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dc.contributor.authorAbbott, Richard John
dc.date.accessioned2018-07-18T23:35:00Z
dc.date.available2018-07-18T23:35:00Z
dc.date.issued2017-07
dc.identifier.citationAbbott , R J 2017 , ' Plant speciation across environmental gradients and the occurrence and nature of hybrid zones ' , Journal of Systematics and Evolution , vol. 55 , no. 4 , pp. 238-258 . https://doi.org/10.1111/jse.12267en
dc.identifier.issn1674-4918
dc.identifier.otherPURE: 250560368
dc.identifier.otherPURE UUID: 0be028ca-fd8e-4e2a-b41f-ec8daafff3c9
dc.identifier.otherScopus: 85025102612
dc.identifier.otherWOS: 000406115000002
dc.identifier.urihttp://hdl.handle.net/10023/15556
dc.descriptionFunding: Natural Environment Research Council (Grant: NE/D014166/1)en
dc.description.abstractEnvironmental gradients are very common and many plant species respond to them through adaptive genetic change. This can be a first step along a continuum of change that leads ultimately to the origin of fully reproductively isolated forms, i.e., ‘biological species’. Before complete reproductive isolation is achieved, hybrid zones may form between divergent lineages either through primary intergradation or secondary contact. Here, I review the literature on plant hybrid zones between native species and highlight: mode of origin (primaryintergradation versus secondary contact); distribution among plant families, genera and life form; type and genotypic composition related to strength and type of reproductive isolation between parental lineages; nature of prezygotic and postzygotic reproductive barriers; level and direction of gene flow; and the stability of hybrid zones in the face of climate change. The total number of plant hybrid zones detected in a literature search was surprisingly small (137). This was the case even for areas of the world with a long history of research into plant evolution, ecology and systematics. Reasons for this are discussed, including the possibility that plant hybrid zones are naturally rare inthe wild. Only for a few hybrid zones have attempts been made to distinguish between formation by primary intergradation or secondary contact, and it is assumed that most hybrid zones originate through secondary contact.From the limited information available, it appears that plant hybrid zones may frequently move in response to climate change, but long-term studies are required to confirm this.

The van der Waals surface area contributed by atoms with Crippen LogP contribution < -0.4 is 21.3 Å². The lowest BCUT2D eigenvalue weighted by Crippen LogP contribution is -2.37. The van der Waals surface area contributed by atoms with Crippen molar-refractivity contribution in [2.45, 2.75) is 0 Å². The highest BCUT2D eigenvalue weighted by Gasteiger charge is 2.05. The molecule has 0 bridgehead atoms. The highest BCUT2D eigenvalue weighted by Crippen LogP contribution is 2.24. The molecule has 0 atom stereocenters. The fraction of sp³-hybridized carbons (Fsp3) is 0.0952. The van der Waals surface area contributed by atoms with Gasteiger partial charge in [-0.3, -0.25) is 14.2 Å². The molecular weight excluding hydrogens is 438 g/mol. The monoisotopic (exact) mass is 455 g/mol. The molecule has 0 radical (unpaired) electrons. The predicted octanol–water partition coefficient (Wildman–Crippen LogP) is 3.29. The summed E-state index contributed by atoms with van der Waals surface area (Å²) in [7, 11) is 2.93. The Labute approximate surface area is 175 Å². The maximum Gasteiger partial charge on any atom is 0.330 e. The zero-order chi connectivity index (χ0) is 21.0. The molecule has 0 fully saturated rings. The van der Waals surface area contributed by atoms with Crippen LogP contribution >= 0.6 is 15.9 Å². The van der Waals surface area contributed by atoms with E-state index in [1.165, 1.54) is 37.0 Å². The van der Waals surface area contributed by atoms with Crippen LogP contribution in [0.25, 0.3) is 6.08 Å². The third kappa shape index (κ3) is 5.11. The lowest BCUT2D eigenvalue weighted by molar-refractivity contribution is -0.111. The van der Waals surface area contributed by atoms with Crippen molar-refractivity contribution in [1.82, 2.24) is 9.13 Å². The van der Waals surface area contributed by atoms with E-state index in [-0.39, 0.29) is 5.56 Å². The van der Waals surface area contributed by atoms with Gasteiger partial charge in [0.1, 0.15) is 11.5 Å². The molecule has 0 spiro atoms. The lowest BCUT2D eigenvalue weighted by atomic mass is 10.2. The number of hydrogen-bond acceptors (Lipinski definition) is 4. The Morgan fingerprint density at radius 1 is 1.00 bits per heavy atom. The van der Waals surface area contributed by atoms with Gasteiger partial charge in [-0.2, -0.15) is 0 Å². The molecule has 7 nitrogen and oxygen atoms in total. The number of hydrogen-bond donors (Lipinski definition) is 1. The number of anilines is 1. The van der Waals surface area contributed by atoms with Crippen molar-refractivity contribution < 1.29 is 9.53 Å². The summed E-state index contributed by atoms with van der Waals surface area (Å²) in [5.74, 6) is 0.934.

dc.language.isoeng
dc.relation.ispartofJournal of Systematics and Evolutionen
dc.rights© 2017, Institute of Botany, Chinese Academy of Sciences. This work has been made available online in accordance with the publisher’s policies. This is the author created, accepted version manuscript following peer review and may differ slightly from the final published version. The final published version of this work is available at onlinelibrary.wiley.com / https://doi.org/10.1111/jse.12267en
dc.subjectClimate Changeen
dc.subjectDisturbanceen
dc.subjectEnvironmental gradientsen
dc.subjectHybridizationen
dc.subjectHybrid zonesen
dc.subjectReproductive isolationen
dc.subjectSecondary contacten
dc.subjectSpeciationen
dc.subjectGE Environmental Sciencesen
dc.subjectQH301 Biologyen
dc.subject.lccGEen
dc.subject.lccQH301en
dc.titlePlant speciation across environmental gradients and the occurrence and nature of hybrid zonesen
dc.typeJournal itemen
dc.description.versionPostprinten
dc.contributor.institutionUniversity of St Andrews.School of Biologyen
dc.contributor.institutionUniversity of St Andrews.Scottish Oceans Instituteen
dc.contributor.institutionUniversity of St Andrews.St Andrews Sustainability Instituteen
dc.identifier.doihttps://doi.org/10.1111/jse.12267
dc.description.statusPeer revieweden
dc.date.embargoedUntil2018-07-19


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